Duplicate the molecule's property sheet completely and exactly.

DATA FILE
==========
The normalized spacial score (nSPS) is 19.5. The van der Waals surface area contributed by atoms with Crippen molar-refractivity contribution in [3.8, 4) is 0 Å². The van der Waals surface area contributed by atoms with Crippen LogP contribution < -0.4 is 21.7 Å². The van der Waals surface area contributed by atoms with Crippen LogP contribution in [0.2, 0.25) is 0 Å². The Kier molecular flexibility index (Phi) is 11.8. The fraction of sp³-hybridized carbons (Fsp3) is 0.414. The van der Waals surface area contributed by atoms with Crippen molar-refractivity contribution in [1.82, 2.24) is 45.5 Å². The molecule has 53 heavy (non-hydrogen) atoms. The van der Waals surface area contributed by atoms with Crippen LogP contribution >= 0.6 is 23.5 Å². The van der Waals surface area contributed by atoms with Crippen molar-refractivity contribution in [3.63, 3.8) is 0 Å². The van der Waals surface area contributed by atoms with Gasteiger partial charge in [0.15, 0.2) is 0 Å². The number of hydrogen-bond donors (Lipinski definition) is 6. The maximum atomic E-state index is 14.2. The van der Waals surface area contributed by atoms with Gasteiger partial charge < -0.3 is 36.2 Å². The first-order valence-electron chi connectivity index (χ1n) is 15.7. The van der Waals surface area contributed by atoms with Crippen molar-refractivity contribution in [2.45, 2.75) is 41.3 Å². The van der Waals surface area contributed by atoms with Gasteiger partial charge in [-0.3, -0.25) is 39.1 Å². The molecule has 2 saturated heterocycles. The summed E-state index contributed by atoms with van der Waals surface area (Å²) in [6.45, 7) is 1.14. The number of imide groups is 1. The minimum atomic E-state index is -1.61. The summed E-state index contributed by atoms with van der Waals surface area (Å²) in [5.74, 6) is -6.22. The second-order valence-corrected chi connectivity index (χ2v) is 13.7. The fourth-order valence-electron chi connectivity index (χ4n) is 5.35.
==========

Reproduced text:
The normalized spacial score (nSPS) is 19.5. The van der Waals surface area contributed by atoms with Crippen molar-refractivity contribution in [3.8, 4) is 0 Å². The van der Waals surface area contributed by atoms with Crippen LogP contribution < -0.4 is 21.7 Å². The van der Waals surface area contributed by atoms with Crippen LogP contribution in [0.2, 0.25) is 0 Å². The Kier molecular flexibility index (Phi) is 11.8. The fraction of sp³-hybridized carbons (Fsp3) is 0.414. The van der Waals surface area contributed by atoms with Crippen molar-refractivity contribution in [1.82, 2.24) is 45.5 Å². The molecule has 53 heavy (non-hydrogen) atoms. The van der Waals surface area contributed by atoms with Crippen LogP contribution >= 0.6 is 23.5 Å². The van der Waals surface area contributed by atoms with Crippen molar-refractivity contribution in [3.63, 3.8) is 0 Å². The van der Waals surface area contributed by atoms with Gasteiger partial charge in [0.15, 0.2) is 0 Å². The number of hydrogen-bond donors (Lipinski definition) is 6. The maximum atomic E-state index is 14.2. The van der Waals surface area contributed by atoms with Gasteiger partial charge < -0.3 is 36.2 Å². The first-order valence-electron chi connectivity index (χ1n) is 15.7. The van der Waals surface area contributed by atoms with Crippen molar-refractivity contribution in [2.45, 2.75) is 41.3 Å². The van der Waals surface area contributed by atoms with Gasteiger partial charge in [-0.3, -0.25) is 39.1 Å². The molecule has 2 saturated heterocycles. The summed E-state index contributed by atoms with van der Waals surface area (Å²) in [6.45, 7) is 1.14. The number of imide groups is 1. The minimum atomic E-state index is -1.61. The summed E-state index contributed by atoms with van der Waals surface area (Å²) in [5.74, 6) is -6.22. The second-order valence-corrected chi connectivity index (χ2v) is 13.7. The fourth-order valence-electron chi connectivity index (χ4n) is 5.35.